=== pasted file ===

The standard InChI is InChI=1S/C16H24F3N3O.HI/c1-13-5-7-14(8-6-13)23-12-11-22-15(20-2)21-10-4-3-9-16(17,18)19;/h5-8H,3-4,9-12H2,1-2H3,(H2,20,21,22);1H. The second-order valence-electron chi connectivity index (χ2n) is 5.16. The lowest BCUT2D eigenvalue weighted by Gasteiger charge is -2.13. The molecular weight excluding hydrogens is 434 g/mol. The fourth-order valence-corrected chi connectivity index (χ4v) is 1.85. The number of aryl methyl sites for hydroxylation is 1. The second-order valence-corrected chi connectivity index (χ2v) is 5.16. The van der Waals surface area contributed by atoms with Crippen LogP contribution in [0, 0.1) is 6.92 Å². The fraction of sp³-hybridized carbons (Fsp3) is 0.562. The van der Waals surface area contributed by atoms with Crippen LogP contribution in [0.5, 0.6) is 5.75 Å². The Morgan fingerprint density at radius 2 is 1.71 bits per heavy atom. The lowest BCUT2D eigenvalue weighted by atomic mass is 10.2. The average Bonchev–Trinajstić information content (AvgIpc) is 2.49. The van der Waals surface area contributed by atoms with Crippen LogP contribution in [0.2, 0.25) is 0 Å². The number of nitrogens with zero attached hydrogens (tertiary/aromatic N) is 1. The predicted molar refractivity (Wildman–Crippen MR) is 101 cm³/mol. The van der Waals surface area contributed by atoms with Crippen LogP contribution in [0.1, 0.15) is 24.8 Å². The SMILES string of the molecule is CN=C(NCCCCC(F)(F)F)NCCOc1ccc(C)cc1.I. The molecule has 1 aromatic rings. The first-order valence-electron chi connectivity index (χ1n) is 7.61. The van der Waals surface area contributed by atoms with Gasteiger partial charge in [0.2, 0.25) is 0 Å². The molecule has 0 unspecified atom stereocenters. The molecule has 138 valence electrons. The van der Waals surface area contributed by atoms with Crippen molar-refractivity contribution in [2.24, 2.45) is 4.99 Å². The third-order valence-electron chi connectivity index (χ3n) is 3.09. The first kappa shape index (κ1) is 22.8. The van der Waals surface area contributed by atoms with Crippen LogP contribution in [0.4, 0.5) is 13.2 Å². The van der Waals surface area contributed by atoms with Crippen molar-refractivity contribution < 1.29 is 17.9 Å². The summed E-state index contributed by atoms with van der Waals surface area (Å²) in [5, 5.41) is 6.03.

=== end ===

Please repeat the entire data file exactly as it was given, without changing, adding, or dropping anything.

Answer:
The standard InChI is InChI=1S/C16H24F3N3O.HI/c1-13-5-7-14(8-6-13)23-12-11-22-15(20-2)21-10-4-3-9-16(17,18)19;/h5-8H,3-4,9-12H2,1-2H3,(H2,20,21,22);1H. The second-order valence-electron chi connectivity index (χ2n) is 5.16. The lowest BCUT2D eigenvalue weighted by Gasteiger charge is -2.13. The molecular weight excluding hydrogens is 434 g/mol. The fourth-order valence-corrected chi connectivity index (χ4v) is 1.85. The number of aryl methyl sites for hydroxylation is 1. The second-order valence-corrected chi connectivity index (χ2v) is 5.16. The van der Waals surface area contributed by atoms with Crippen LogP contribution in [0, 0.1) is 6.92 Å². The fraction of sp³-hybridized carbons (Fsp3) is 0.562. The van der Waals surface area contributed by atoms with Crippen LogP contribution in [0.5, 0.6) is 5.75 Å². The Morgan fingerprint density at radius 2 is 1.71 bits per heavy atom. The lowest BCUT2D eigenvalue weighted by atomic mass is 10.2. The average Bonchev–Trinajstić information content (AvgIpc) is 2.49. The van der Waals surface area contributed by atoms with Crippen LogP contribution in [0.2, 0.25) is 0 Å². The number of nitrogens with zero attached hydrogens (tertiary/aromatic N) is 1. The predicted molar refractivity (Wildman–Crippen MR) is 101 cm³/mol. The van der Waals surface area contributed by atoms with Crippen LogP contribution in [0.1, 0.15) is 24.8 Å². The SMILES string of the molecule is CN=C(NCCCCC(F)(F)F)NCCOc1ccc(C)cc1.I. The molecule has 1 aromatic rings. The first-order valence-electron chi connectivity index (χ1n) is 7.61. The van der Waals surface area contributed by atoms with Gasteiger partial charge in [0.2, 0.25) is 0 Å². The molecule has 0 unspecified atom stereocenters. The molecule has 138 valence electrons. The van der Waals surface area contributed by atoms with Crippen molar-refractivity contribution in [2.24, 2.45) is 4.99 Å². The third-order valence-electron chi connectivity index (χ3n) is 3.09. The first kappa shape index (κ1) is 22.8. The van der Waals surface area contributed by atoms with Crippen LogP contribution in [0.4, 0.5) is 13.2 Å². The van der Waals surface area contributed by atoms with Crippen molar-refractivity contribution < 1.29 is 17.9 Å². The summed E-state index contributed by atoms with van der Waals surface area (Å²) in [5, 5.41) is 6.03.